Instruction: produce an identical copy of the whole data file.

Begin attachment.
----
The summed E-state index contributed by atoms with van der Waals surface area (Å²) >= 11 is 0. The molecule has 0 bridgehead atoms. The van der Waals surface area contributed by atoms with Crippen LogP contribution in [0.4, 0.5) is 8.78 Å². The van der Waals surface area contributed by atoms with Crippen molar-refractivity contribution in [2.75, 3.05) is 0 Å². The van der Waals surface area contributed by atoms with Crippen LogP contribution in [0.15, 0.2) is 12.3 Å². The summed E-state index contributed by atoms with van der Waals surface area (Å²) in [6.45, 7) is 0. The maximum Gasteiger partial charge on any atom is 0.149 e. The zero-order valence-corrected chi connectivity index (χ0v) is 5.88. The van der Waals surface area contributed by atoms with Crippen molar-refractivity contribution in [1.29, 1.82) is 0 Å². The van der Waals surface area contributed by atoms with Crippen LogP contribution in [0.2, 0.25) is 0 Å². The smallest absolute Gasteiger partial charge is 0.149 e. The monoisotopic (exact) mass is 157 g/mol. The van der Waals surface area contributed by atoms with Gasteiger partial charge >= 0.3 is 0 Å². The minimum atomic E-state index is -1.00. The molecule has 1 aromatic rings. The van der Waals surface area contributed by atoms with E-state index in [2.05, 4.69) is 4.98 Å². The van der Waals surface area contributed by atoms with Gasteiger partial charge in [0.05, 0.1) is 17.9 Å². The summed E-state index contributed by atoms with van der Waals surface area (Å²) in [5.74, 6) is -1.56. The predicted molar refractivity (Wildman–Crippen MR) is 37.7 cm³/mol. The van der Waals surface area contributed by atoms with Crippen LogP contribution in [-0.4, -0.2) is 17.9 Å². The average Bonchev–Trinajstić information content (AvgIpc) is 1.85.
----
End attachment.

The summed E-state index contributed by atoms with van der Waals surface area (Å²) >= 11 is 0. The molecule has 0 bridgehead atoms. The van der Waals surface area contributed by atoms with Crippen LogP contribution in [0.4, 0.5) is 8.78 Å². The van der Waals surface area contributed by atoms with Crippen molar-refractivity contribution in [2.75, 3.05) is 0 Å². The van der Waals surface area contributed by atoms with Crippen LogP contribution in [0.15, 0.2) is 12.3 Å². The summed E-state index contributed by atoms with van der Waals surface area (Å²) in [6.45, 7) is 0. The maximum Gasteiger partial charge on any atom is 0.149 e. The zero-order valence-corrected chi connectivity index (χ0v) is 5.88. The van der Waals surface area contributed by atoms with Crippen molar-refractivity contribution in [1.29, 1.82) is 0 Å². The van der Waals surface area contributed by atoms with Crippen LogP contribution in [0.2, 0.25) is 0 Å². The smallest absolute Gasteiger partial charge is 0.149 e. The monoisotopic (exact) mass is 157 g/mol. The van der Waals surface area contributed by atoms with Gasteiger partial charge >= 0.3 is 0 Å². The minimum atomic E-state index is -1.00. The molecule has 1 aromatic rings. The van der Waals surface area contributed by atoms with E-state index in [2.05, 4.69) is 4.98 Å². The van der Waals surface area contributed by atoms with Gasteiger partial charge in [0.05, 0.1) is 17.9 Å². The summed E-state index contributed by atoms with van der Waals surface area (Å²) in [5.74, 6) is -1.56. The predicted molar refractivity (Wildman–Crippen MR) is 37.7 cm³/mol. The van der Waals surface area contributed by atoms with Crippen LogP contribution in [-0.4, -0.2) is 17.9 Å². The average Bonchev–Trinajstić information content (AvgIpc) is 1.85.